I think it’s worth saying here that marriage is nothing like what I expected it to be.
It’s infinitely better.

Marriage is a gift I had neither the optimism nor the good sense to pray for, but thirty-two years into the project, I’m still asking myself the same guiding question: What story do you want to be able to tell?

And Now Let’s Talk Books…


I’ve never had a big brother, but if the role were subject to referendum, I’d vote for Bob Goff in a heartbeat. The truth is that I have purposely avoided Goff’s work until now, having consigned it to a genre I’ve named “perky self-help books.” It wasn’t until I heard him interviewed on the Welcome Heart podcast that I realized I might be missing out on a good thing.

One glorious discovery from Undistracted is that it’s not only NetFlix or the daily Wordle that’s stealing our attention from what’s important. A distraction is anything that keeps me from doing what I was meant to do–to “live a life loaded with legacy.”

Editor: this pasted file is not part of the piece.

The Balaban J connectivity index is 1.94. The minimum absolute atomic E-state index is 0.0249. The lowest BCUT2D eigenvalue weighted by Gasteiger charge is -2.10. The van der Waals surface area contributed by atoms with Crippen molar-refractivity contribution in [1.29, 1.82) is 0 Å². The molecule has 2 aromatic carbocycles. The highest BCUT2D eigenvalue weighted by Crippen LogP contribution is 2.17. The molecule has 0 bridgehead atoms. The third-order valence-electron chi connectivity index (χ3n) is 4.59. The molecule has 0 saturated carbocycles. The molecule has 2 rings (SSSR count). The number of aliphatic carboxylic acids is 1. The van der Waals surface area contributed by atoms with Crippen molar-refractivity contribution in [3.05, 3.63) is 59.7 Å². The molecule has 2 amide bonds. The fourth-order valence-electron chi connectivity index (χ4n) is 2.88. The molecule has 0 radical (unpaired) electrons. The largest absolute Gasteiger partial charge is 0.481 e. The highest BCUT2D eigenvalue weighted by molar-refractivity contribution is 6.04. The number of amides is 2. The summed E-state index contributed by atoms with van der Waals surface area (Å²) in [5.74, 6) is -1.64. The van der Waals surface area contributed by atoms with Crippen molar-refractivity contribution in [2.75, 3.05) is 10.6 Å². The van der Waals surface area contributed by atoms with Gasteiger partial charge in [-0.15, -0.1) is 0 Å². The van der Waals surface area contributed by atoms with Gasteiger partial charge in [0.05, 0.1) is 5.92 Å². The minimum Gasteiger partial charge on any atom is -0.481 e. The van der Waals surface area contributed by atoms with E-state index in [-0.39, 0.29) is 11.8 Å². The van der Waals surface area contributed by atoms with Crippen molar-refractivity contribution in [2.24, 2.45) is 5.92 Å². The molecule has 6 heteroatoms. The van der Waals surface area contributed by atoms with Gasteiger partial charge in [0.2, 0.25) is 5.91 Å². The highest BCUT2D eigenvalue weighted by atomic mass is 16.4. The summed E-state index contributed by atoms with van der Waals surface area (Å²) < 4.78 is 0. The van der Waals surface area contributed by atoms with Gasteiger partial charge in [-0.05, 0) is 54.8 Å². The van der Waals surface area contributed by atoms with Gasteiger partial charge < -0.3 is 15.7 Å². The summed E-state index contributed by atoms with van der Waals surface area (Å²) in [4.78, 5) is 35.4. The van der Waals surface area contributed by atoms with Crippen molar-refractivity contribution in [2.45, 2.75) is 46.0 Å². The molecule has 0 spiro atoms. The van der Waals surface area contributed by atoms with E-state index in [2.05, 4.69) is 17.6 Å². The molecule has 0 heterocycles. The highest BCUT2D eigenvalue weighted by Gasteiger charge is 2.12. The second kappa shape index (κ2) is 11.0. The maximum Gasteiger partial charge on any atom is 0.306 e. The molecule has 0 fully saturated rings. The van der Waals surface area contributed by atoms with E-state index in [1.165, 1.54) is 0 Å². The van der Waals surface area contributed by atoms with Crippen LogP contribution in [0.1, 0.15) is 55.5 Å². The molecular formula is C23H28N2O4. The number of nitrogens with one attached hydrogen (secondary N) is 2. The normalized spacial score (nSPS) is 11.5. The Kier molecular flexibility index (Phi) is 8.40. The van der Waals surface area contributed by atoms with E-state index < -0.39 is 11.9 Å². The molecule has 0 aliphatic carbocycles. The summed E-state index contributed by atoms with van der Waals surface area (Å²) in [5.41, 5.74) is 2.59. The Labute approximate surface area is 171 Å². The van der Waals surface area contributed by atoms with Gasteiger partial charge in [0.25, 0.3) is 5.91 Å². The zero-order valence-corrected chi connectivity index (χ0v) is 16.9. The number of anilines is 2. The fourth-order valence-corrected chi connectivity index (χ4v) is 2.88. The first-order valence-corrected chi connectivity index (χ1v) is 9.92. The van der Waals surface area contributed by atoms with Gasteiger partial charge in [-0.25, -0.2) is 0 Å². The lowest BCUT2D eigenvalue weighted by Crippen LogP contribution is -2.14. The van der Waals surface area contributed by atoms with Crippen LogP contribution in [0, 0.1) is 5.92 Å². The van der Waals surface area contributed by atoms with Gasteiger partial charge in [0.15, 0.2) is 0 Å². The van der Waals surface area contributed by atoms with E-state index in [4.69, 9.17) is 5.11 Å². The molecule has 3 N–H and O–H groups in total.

I was delighted with Goff’s suggestion that I could actually “dazzle God” somehow with my little life, and I thought, “He’s right!” God is dazzled when his children “open the unique gift God wrapped” in us; when we “stop thinking we need a different ticket from the one [we’ve] already got”; when we “find the work he has given [us] and do it until the job is done.”

Perhaps the biggest gift from Bob Goff’s story is that he knows when to quit, and he’s not afraid to do it. He left behind a successful law practice to pursue his passion for encouraging people. When he became a grandfather, he cancelled seventy-two speaking engagements because he didn’t want to miss a moment with those priceless grandkids. This feels so affirming to my own personal choice to work as a substitute teacher instead of getting a “real job”– just so that I can be available to my kids and grandkids.

Perhaps most important for the evangelical community of my heart is this: “Most disagreeable people out there don’t think they are mean. They think they are right.” Whether or not you already have a big brother, you will benefit from Bob Goff’s warm counsel and engaging stories.